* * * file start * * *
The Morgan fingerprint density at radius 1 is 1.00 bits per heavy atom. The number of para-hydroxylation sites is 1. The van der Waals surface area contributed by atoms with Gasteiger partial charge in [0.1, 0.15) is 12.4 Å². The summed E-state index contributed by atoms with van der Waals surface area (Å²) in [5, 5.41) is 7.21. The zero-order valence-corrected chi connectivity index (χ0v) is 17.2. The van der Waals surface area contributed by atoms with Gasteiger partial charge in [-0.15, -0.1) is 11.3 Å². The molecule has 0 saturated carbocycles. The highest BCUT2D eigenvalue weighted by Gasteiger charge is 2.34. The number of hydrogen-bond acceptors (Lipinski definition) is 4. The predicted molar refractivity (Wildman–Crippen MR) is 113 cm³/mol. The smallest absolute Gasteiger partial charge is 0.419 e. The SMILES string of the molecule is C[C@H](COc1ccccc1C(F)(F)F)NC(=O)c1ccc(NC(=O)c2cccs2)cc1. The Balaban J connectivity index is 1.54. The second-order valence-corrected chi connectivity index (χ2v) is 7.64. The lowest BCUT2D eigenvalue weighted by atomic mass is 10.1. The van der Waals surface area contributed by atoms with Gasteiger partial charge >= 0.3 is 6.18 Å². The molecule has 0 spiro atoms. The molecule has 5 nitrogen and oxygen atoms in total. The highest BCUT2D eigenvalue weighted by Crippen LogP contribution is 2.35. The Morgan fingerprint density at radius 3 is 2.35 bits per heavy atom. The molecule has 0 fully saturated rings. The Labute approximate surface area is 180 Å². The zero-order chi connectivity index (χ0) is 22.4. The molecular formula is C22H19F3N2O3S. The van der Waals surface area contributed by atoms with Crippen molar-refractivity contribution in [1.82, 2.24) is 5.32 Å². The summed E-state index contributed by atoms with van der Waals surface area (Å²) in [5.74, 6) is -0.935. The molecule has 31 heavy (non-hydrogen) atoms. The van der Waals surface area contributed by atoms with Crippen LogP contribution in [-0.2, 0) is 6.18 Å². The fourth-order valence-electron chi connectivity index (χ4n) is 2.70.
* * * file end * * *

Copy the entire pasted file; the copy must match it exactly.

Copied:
The Morgan fingerprint density at radius 1 is 1.00 bits per heavy atom. The number of para-hydroxylation sites is 1. The van der Waals surface area contributed by atoms with Gasteiger partial charge in [0.1, 0.15) is 12.4 Å². The summed E-state index contributed by atoms with van der Waals surface area (Å²) in [5, 5.41) is 7.21. The zero-order valence-corrected chi connectivity index (χ0v) is 17.2. The van der Waals surface area contributed by atoms with Gasteiger partial charge in [-0.15, -0.1) is 11.3 Å². The molecule has 0 saturated carbocycles. The highest BCUT2D eigenvalue weighted by Gasteiger charge is 2.34. The number of hydrogen-bond acceptors (Lipinski definition) is 4. The predicted molar refractivity (Wildman–Crippen MR) is 113 cm³/mol. The smallest absolute Gasteiger partial charge is 0.419 e. The SMILES string of the molecule is C[C@H](COc1ccccc1C(F)(F)F)NC(=O)c1ccc(NC(=O)c2cccs2)cc1. The Balaban J connectivity index is 1.54. The second-order valence-corrected chi connectivity index (χ2v) is 7.64. The lowest BCUT2D eigenvalue weighted by atomic mass is 10.1. The van der Waals surface area contributed by atoms with Gasteiger partial charge >= 0.3 is 6.18 Å². The molecule has 0 spiro atoms. The molecule has 5 nitrogen and oxygen atoms in total. The highest BCUT2D eigenvalue weighted by Crippen LogP contribution is 2.35. The Morgan fingerprint density at radius 3 is 2.35 bits per heavy atom. The molecule has 0 fully saturated rings. The Labute approximate surface area is 180 Å². The zero-order chi connectivity index (χ0) is 22.4. The molecular formula is C22H19F3N2O3S. The van der Waals surface area contributed by atoms with Crippen molar-refractivity contribution in [1.82, 2.24) is 5.32 Å². The summed E-state index contributed by atoms with van der Waals surface area (Å²) in [5.74, 6) is -0.935. The molecule has 31 heavy (non-hydrogen) atoms. The van der Waals surface area contributed by atoms with Crippen LogP contribution in [-0.2, 0) is 6.18 Å². The fourth-order valence-electron chi connectivity index (χ4n) is 2.70.